Oranges are apples, here in the Netherlands

I’ve been in Netherlands for about ten days now. I attended the Queen’s Day parade in Amsterdam, wearing a big orange hat and giant-sized orange sunglasses that make the world look 10 shades brighter. My studio apartment in Delft, overlooks a 14th century church, dedicated to the royal family of William of Orange, and I’ve been eyeing this bright orange beer mug, stocked along with 1,000 other kinds of orange memorabilia at the local Blokker (a home-store). It is after all, the land of Oranje (pronounced: Oran-ye).

The party carries on… Amsterdam, May 30, 2012
and on…

After all this, last night I was gobsmacked to learn that all of the Oranges in Netherlands – the rulers, the colours, the teams, and the slogans –actually have nothing to do with the fruit. In fact, in Netherlands, an orange is not even called an orange. It’s called a Sinaasappel! Imagine that.

How did I discover this great anomaly in the sands of language and history? Like all great things, over a glass of beer. We were out with few friends, discovering new kinds of beer at Locus Publicus, a pub in Delft which boasts of 365 different kinds of beer. As stories about Queen’s Day, foreigners lost in translation and Google translate did the rounds of the table, one of our friends went into flashback 2009. On Queen’s Day, another Indian friend from their circle, someone I haven’t met yet, showed up for the parade with a big fat orange (yes, the fruit this time) strung around his neck like a pendant. Apparently all the international students who saw him cracked up instantly. But, the Dutch weren’t amused, mostly because they didn’t get the joke! For them it wasn’t an orange strung around his neck, but an apple, remember. And, well, colour-codedness apart, it just didn’t make sense to them!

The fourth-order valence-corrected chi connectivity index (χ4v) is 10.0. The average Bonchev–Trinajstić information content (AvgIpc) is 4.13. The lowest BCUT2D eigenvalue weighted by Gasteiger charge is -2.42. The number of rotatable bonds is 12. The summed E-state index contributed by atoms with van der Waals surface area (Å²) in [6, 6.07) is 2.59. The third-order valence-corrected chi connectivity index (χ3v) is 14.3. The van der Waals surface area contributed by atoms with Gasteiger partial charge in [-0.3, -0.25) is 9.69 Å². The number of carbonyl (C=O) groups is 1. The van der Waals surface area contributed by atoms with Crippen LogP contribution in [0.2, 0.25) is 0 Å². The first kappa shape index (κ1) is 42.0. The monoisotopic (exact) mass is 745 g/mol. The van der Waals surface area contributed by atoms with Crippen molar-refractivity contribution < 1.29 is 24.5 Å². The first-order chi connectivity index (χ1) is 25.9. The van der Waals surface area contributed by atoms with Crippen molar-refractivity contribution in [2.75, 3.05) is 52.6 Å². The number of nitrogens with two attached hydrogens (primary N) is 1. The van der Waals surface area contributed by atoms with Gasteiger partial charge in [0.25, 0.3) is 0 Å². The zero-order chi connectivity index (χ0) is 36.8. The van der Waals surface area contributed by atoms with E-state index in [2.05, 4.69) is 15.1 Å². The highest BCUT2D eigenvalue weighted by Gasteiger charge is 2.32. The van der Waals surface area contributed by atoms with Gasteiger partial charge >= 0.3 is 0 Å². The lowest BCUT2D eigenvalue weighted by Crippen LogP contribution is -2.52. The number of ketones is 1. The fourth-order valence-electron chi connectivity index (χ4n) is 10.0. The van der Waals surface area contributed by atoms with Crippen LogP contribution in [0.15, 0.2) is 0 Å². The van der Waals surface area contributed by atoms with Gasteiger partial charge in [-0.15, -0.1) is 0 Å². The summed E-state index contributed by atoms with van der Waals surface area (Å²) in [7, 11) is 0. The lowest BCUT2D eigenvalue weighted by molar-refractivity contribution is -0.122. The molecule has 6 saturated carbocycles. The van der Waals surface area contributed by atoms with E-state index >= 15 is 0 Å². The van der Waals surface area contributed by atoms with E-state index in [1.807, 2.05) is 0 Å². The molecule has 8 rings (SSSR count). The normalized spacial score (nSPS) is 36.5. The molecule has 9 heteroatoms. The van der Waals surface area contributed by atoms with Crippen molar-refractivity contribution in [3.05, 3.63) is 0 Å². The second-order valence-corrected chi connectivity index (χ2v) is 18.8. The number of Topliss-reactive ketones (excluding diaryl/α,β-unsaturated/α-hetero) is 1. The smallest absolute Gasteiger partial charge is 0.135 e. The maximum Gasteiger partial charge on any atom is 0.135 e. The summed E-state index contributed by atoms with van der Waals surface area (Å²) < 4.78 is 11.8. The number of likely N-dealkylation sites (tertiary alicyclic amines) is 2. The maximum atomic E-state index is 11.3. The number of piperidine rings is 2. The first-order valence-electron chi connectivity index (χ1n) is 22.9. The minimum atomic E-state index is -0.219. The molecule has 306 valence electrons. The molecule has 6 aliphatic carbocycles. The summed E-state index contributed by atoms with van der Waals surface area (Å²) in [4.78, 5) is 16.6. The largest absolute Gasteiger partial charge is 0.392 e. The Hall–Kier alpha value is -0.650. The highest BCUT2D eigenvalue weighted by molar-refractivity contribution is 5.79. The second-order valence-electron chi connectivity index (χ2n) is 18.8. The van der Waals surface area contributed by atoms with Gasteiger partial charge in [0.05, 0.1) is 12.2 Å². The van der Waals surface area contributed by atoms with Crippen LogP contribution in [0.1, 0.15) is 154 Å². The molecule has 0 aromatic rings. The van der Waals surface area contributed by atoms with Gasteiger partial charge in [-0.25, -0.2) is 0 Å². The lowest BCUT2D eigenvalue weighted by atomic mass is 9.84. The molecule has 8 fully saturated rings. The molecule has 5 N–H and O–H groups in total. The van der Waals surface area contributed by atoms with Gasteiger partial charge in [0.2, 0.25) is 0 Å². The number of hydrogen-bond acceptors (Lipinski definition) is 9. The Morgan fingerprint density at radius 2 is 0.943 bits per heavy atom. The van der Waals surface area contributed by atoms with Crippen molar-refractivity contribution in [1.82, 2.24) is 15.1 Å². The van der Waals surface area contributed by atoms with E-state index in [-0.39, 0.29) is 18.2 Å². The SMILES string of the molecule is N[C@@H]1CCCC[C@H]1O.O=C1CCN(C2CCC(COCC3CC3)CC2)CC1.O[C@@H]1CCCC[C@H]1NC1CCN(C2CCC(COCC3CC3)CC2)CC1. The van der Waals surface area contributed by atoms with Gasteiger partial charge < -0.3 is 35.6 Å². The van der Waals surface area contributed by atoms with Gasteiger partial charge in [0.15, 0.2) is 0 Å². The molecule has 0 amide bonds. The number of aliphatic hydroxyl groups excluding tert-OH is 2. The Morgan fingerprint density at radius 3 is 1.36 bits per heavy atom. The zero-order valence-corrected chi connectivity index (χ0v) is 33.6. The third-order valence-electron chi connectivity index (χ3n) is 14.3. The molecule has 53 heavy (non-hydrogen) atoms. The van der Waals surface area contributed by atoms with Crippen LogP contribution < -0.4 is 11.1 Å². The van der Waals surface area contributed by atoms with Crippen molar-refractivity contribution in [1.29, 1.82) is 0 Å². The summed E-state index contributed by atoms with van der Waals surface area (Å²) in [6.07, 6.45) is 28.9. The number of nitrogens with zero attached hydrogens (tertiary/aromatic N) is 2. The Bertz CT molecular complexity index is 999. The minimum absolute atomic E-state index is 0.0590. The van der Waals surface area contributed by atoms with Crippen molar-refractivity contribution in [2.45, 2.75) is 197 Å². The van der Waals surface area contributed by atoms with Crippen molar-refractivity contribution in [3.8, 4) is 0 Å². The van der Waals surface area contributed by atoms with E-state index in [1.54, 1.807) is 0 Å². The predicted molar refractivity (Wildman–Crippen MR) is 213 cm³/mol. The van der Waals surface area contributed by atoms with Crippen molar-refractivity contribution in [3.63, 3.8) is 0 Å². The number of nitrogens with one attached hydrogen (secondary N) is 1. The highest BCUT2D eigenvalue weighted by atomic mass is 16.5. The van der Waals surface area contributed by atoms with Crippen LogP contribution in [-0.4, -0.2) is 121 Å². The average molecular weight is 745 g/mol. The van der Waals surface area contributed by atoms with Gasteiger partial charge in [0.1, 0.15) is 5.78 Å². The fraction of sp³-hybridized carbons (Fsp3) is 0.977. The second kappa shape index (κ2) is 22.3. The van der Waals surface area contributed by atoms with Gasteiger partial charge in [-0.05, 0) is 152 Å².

I swear on the several hundred oranges that I will go on to eat in my lifetime, I was shocked. I confirmed this about a hundred times – so Oranje has nothing to do with oranges? The colour, orange, is not because of the fruit? Really? So, oranges are not the national fruit of Netherlands? Oranges are not even called Oranges?
As an avid follower of World Cup soccer, I always knew that the Dutch team went by the moniker Oranje, but looking at the colour of their uniform and going by an ingrained association of the colour with the fruit and the fruit with the term, for me Oranje came complete with citrus qualities. Not much longer though.
I now know that the term Oranje comes from the royal family, more precisely from William I, Prince of Oranje, also known in Dutch history as William The Silent. Born in 1533, as the Count of Nassau-Dillenburg, in 1544 he inherited the title of Prince of Orange from his cousin, Rene of Chalon.
The title originally referred to nobility from the Principality of Orange, as small part of Southern France today. According to one blog I came across, the lands of Orange were historically a lot more significant under the Roman Empire. They belonged to a Celtic settlement called Arausio (a Celtic water god), but after the Celts were defeated a legion of Roman soldiers settled here in 35 BC and Orange became the capital of the Northern Provence.
Once William I inherited the title, their family took the title House of Orange-Nassau. William of Orange also came to be known as the Father of the Fatherland, because of his effort in the Dutch war of independence from Spanish rule. William, who made his home in the tiny town in Delft, was assassinated there in 1584 by Balthasar Gerard, four years after being declared an outlaw by the Spanish government. He was buried in the Nieuwe Kerk, a 14th century church at the centre of Delft, which is the burial ground of the Dutch royal family even today.
The New Church of Delft
So far, there aren’t any fruits in their history, are there? Interestingly, the royal coat of arms of the Principality of Orange (which seems yellowish) appears to have some fruit on it, I would love to hazard a guess and say they’re oranges, but we’ve been wrong about that before, haven’t we.
The coat of arms of the Principality of Orange (image: Wikipedia)

According to a branch of etymology, the term ‘orange’, could have its roots in the Sanskrit word for the fruit – Narangi. Bitter oranges from Persia were introduced to Italy in 11th century, while the Portuguese traders brought sweet oranges from India to Europe in the 15th century. However, the first recorded use of the term ‘orange’ for the colour dates back to 1512, and that too in someone’s will!

The dichotomy between oranges and Oranje is emblematic of socio-cultural differences that languages can espouse. After all, for those of us who learnt our alphabet with O-for Orange, accompanied by a picture of a bright orange fruit, to imagine a world where the colour and the fruit are not co-related is almost science fiction!

One comment

  1. this is just to say I was here :)and to request that you add more posts soon!I have been a huge fan of your writing and it will be and absolute pleasure to read more from you…more once i read the post.

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